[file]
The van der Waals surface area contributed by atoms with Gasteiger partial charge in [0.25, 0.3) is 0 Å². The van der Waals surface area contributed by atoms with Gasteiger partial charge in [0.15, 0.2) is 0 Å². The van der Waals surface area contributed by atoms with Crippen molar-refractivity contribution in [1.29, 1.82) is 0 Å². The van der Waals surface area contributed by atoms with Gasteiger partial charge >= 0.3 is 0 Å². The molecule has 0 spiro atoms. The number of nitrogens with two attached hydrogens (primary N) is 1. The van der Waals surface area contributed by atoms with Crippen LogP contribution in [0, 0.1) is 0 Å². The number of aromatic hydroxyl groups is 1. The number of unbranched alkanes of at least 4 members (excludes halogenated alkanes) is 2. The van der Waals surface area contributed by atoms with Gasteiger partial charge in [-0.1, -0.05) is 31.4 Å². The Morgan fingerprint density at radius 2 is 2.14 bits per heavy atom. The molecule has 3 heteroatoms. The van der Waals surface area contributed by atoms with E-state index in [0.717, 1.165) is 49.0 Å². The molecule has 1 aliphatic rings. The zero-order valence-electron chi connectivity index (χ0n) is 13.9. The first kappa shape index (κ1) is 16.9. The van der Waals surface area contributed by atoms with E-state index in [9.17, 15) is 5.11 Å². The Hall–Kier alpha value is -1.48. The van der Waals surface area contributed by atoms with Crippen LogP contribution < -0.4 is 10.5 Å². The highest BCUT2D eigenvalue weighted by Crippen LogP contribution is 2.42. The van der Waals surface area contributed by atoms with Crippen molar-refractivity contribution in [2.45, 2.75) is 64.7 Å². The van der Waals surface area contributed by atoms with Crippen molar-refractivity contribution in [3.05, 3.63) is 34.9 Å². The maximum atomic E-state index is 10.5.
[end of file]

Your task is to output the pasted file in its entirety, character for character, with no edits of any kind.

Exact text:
The van der Waals surface area contributed by atoms with Gasteiger partial charge in [0.25, 0.3) is 0 Å². The van der Waals surface area contributed by atoms with Gasteiger partial charge in [0.15, 0.2) is 0 Å². The van der Waals surface area contributed by atoms with Crippen molar-refractivity contribution in [1.29, 1.82) is 0 Å². The van der Waals surface area contributed by atoms with Gasteiger partial charge >= 0.3 is 0 Å². The molecule has 0 spiro atoms. The number of nitrogens with two attached hydrogens (primary N) is 1. The van der Waals surface area contributed by atoms with Crippen LogP contribution in [0, 0.1) is 0 Å². The number of aromatic hydroxyl groups is 1. The number of unbranched alkanes of at least 4 members (excludes halogenated alkanes) is 2. The van der Waals surface area contributed by atoms with Gasteiger partial charge in [-0.1, -0.05) is 31.4 Å². The Morgan fingerprint density at radius 2 is 2.14 bits per heavy atom. The molecule has 3 heteroatoms. The van der Waals surface area contributed by atoms with E-state index in [0.717, 1.165) is 49.0 Å². The molecule has 1 aliphatic rings. The zero-order valence-electron chi connectivity index (χ0n) is 13.9. The first kappa shape index (κ1) is 16.9. The van der Waals surface area contributed by atoms with E-state index in [9.17, 15) is 5.11 Å². The Hall–Kier alpha value is -1.48. The van der Waals surface area contributed by atoms with Crippen LogP contribution < -0.4 is 10.5 Å². The highest BCUT2D eigenvalue weighted by Crippen LogP contribution is 2.42. The van der Waals surface area contributed by atoms with Crippen molar-refractivity contribution in [2.45, 2.75) is 64.7 Å². The van der Waals surface area contributed by atoms with Crippen molar-refractivity contribution in [3.05, 3.63) is 34.9 Å². The maximum atomic E-state index is 10.5.